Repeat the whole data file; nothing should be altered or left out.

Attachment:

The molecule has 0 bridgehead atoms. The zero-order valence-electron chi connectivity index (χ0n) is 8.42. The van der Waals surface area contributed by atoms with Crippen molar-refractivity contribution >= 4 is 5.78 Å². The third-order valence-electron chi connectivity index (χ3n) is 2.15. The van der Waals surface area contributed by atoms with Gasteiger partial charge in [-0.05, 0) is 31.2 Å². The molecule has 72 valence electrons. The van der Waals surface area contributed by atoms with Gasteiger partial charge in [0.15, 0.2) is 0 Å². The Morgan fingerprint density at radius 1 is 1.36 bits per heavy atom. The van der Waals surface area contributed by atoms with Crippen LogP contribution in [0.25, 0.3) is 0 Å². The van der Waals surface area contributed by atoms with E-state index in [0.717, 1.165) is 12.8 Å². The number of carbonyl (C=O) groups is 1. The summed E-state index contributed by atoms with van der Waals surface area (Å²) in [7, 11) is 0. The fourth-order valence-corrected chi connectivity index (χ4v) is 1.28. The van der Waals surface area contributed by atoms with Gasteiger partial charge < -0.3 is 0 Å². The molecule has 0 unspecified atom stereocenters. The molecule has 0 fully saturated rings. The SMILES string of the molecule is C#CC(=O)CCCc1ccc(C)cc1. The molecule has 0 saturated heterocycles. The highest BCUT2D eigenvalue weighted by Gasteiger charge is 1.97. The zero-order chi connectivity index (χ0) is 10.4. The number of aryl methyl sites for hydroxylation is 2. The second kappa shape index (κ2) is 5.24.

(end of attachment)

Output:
The molecule has 0 bridgehead atoms. The zero-order valence-electron chi connectivity index (χ0n) is 8.42. The van der Waals surface area contributed by atoms with Crippen molar-refractivity contribution >= 4 is 5.78 Å². The third-order valence-electron chi connectivity index (χ3n) is 2.15. The van der Waals surface area contributed by atoms with Gasteiger partial charge in [-0.05, 0) is 31.2 Å². The molecule has 72 valence electrons. The van der Waals surface area contributed by atoms with Gasteiger partial charge in [0.15, 0.2) is 0 Å². The Morgan fingerprint density at radius 1 is 1.36 bits per heavy atom. The van der Waals surface area contributed by atoms with Crippen LogP contribution in [0.25, 0.3) is 0 Å². The van der Waals surface area contributed by atoms with E-state index in [0.717, 1.165) is 12.8 Å². The number of carbonyl (C=O) groups is 1. The summed E-state index contributed by atoms with van der Waals surface area (Å²) in [7, 11) is 0. The fourth-order valence-corrected chi connectivity index (χ4v) is 1.28. The van der Waals surface area contributed by atoms with Gasteiger partial charge < -0.3 is 0 Å². The molecule has 0 unspecified atom stereocenters. The molecule has 0 fully saturated rings. The SMILES string of the molecule is C#CC(=O)CCCc1ccc(C)cc1. The molecule has 0 saturated heterocycles. The highest BCUT2D eigenvalue weighted by Gasteiger charge is 1.97. The zero-order chi connectivity index (χ0) is 10.4. The number of aryl methyl sites for hydroxylation is 2. The second kappa shape index (κ2) is 5.24.